OCR Interpretation

The Rio Grande rattler. ([McAllen], Hidalgo County, Tex.) 1916-1917, January 05, 1918, Image 18

Image and text provided by New York State Military History Museum

Persistent link: http://www.nyshistoricnewspapers.org/lccn/sn87030234/1918-01-05/ed-1/seq-18/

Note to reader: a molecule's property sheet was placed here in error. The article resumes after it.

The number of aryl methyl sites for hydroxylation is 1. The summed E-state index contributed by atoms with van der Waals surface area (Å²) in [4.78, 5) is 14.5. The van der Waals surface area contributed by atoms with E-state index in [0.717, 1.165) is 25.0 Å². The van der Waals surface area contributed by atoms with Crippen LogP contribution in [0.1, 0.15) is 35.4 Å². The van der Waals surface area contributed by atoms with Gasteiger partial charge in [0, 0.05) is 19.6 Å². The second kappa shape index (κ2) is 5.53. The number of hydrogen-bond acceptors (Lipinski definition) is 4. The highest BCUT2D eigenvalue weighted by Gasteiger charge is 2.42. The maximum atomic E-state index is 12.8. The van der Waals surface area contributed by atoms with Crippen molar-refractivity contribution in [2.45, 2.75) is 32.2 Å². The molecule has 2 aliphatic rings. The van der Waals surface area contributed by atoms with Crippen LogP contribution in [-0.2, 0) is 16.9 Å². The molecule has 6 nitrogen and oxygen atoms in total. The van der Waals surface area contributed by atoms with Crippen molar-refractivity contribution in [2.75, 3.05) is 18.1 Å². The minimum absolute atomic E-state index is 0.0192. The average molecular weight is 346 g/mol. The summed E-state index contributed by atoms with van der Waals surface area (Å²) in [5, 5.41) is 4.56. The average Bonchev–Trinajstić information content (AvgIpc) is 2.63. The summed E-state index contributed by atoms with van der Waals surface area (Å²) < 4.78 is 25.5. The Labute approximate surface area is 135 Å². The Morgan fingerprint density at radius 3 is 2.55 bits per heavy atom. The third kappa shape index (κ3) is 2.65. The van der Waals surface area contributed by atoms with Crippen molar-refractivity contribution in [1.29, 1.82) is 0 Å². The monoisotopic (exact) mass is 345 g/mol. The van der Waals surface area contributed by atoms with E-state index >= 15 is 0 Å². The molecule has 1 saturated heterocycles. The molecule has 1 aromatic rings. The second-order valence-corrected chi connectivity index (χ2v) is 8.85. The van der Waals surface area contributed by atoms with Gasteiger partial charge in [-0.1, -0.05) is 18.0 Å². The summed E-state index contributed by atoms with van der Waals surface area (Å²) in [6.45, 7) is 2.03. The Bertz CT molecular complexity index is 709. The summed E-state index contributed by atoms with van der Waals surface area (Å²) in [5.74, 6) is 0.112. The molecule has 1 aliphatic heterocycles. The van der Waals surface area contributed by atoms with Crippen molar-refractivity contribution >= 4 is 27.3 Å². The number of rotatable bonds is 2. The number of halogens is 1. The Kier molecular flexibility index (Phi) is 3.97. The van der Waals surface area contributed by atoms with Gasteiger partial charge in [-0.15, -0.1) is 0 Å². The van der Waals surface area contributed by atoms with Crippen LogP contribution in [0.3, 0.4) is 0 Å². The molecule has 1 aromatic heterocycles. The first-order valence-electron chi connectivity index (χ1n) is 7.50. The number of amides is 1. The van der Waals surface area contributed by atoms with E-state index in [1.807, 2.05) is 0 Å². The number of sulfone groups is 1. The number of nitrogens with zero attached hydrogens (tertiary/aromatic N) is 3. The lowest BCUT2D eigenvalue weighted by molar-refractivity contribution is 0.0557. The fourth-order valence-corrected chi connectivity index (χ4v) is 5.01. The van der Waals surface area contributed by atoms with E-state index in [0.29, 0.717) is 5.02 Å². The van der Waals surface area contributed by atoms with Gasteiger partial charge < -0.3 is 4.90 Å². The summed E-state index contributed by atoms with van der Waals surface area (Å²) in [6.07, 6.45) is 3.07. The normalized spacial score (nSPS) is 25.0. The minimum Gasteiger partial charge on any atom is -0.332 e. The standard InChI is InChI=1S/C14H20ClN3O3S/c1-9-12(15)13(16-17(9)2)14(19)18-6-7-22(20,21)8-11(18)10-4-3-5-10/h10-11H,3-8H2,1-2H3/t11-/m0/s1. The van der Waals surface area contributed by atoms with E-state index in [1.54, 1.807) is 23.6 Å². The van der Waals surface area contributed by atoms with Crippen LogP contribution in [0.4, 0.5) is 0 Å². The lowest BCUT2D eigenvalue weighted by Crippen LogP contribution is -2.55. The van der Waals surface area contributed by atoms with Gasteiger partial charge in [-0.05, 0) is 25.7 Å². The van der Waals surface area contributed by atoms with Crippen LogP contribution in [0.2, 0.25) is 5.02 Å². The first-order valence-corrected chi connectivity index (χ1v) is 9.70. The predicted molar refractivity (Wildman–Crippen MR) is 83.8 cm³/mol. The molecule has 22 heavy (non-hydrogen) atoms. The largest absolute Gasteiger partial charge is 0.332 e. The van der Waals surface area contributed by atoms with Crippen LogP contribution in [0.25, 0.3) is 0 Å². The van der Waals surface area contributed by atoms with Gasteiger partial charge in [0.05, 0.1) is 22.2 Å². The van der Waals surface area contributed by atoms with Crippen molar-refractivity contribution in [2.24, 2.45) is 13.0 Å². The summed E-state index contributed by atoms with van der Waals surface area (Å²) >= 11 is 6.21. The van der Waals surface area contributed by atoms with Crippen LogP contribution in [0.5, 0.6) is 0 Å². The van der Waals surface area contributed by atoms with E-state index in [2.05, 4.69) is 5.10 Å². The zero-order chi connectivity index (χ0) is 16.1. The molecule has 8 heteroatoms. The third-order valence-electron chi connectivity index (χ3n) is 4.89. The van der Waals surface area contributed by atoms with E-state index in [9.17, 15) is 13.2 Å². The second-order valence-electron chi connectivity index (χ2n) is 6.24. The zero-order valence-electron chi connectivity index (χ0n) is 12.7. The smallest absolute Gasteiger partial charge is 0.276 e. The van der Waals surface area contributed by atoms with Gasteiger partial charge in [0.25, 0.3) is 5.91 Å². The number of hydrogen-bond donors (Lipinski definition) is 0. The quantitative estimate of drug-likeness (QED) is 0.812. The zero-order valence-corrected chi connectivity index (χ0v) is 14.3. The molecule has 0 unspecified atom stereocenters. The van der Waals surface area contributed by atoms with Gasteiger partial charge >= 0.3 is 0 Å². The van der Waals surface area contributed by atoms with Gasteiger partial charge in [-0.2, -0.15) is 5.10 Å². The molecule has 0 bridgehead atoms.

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16 ‘ THE WADSWORTH GAS ATTACK A n d RIO GRANDE RATTLER •s>\ CAMP SPORTS EDITED BY F. J. ASHLEY NAUGHTY, NAUGHTY! BOXING TAKES CAMP BY STORM. McDermott Adds Another Knockout to His List. Although he has only been in camp for a fortnight F rank M oran certainly has suc­ ceeded in getting most of the boys interested in the art of the padded mit. L a st Friday he staged a boxing exhibition, the atten ­ dance of which would have even made Sam Pollock and Billy Gibson turn green w ith envy. . I t was held at* the K n ights of Co­ lumbus building and over a thousand trench dwellers rubbed their muddy elbows against the braided sleeves of M ajor General O ’Ryan and his staff who were there to see Frank get things started. McDermott Too Strong for Reed. Eight little argum ents were settled and if any of the audience thought they were out of the battle zone in this ease they certainly lost the idea, when they saw the tender care w ith which the battlers sought to tuck each other in for the night. In all there were two exits by the knockout route, one by the sponge, a gamely fought draw and four melees which could only be decided by the closest use of the point system, Fred McDermott, who already had one knockout to Ms credit in the elimination b a t­ tles started by Moran, was again the hero of the evening scoring a second ten tick victory in less than two rounds. His op­ ponent was Sergeant Reed of the Division H eadquarters Troop. The bout was to have gone six sessions but, game as he was, Reed in his first ring appearance lacked the finer training and condition of the dope dealing slugger from the 106th Field Hospital. McDermott opened the battle by trying to massage R e e d ’s left ear. Reed returned a few right hooks but he was out reached and could do little damage. He stuck to it however, and was forcing the battle at the bell. Between the rounds Mac called for his ether k it and lost no time in getting after his patient, making a few passes in the air while he figured w h a t size stretcher to call, he connected w ith the trooper’s wind and dodging a well-aimed left, played Taps on his victim ’s jaw. Fitzgerald, of the 102d Engineer Train, scored the other knock out after he appear­ ed to be hopelessly out of the fray himself, in the first round of his battle. Hahn, of the 105th Infantry, did the Sleeping Beauty part. Hahn started like a whirlwind sending F itz to the floor after an attack on his middle sector. The mule charmer was used to such treatm e n t however, and stuck to it, coming back strong in the next period. A bloody nose proved no obstacle and w ith Hahn all winded he proceeded to take his measure in the third w ith a short right to the jaw. In the 130 class, DeMussi, B a tt. D, 106th F. A., proved too mussy for Ellis, B a tt. A, same regiment. The infantry men in the 150 pound class were at a loss fighting in the open after they had been led to believe th a t all 20th century scrapping must be done underground, and Haynes, Co. L, 108th, learned this just in time to beat out Schmidt, Co. L, 106th, for the decision. The fourth bout was a hummer between Mykens, D Company, 102d Engineers, 128 pounds, and Jimmie Anderson, 133 pounds, of Company A, 104th Machine Gun Battalion, four rounds, Myken winning the decision. Cocoa, B a tt. D, 106th F. A. tried to stop a wild Irishm an named M urray, who by the way, is fellow stretcher slinger with Mc­ Dermott, in the fifth. “ Nuff said. ’ ’ Cocoa was canned and put aside to cool off. Gonouski, B a tt. D, 106th F. A. and Jesse Robertson, 105th F. Amb. didn’t tarry long in the 150 pound event. Goftouski decided he had better duck back to his outfit after a little persuasion by Robertson in the second round. The last call brought Everley, 106th Field A rtillery, 132 pounds, and Lynch, Company F, 108th Infantry, 130 pounds, together for four rounds. This bout was a fight from bell to bell and the fur was flying all the time. A well-earned draw was the verdict. —F. J. A. Y. M. O. A. ENCOURAGES BOXING AND WRESTLING. Large rings are being constructed in each of the Y. M. C. A. buildings for the benefit of the Division boxers and wrestlers. The Red Triangle authorities are planning a se­ ries of practice nights in each sport. Sev­ eral wrestlings mats are now on their way to Spartanburg and the catch as catch can men will be able to get all the work they w ant in the near future. Each week a 1 i Stnnt N ig h t” will be arranged. Its program will include boxing, wrestling, basket-ball and other individual and company sports. GOOD SOCCER MATERIAL IN 106TH. Soccer practice has been started for the 106th In f a n try team. T h irty men are out for it. Among them are several players who starred on English teams. They include Ser­ geant Marone and M usician Leeson. ONE ON HARVEY COHN. In giving a youthful soldier some fine points on the art of running, H arvey Cohn, athletic director of the division, told the young Sammy to use his own initiative when he asked a question. ” W hat m hell part of the body is th a t ! ’ 5 returned the would-be athlete. LOST—D ecem ber 22nd, 1917, on M ain or Clinton streets, Spartanburg, gem studded Phi Chi m edical fratern ity pin. Liberal rew a rd for return to M iss E lizabeth C. P a tton, N u rses Q u a rters, Base H o spital, Camp W adsw o rth, S. C.

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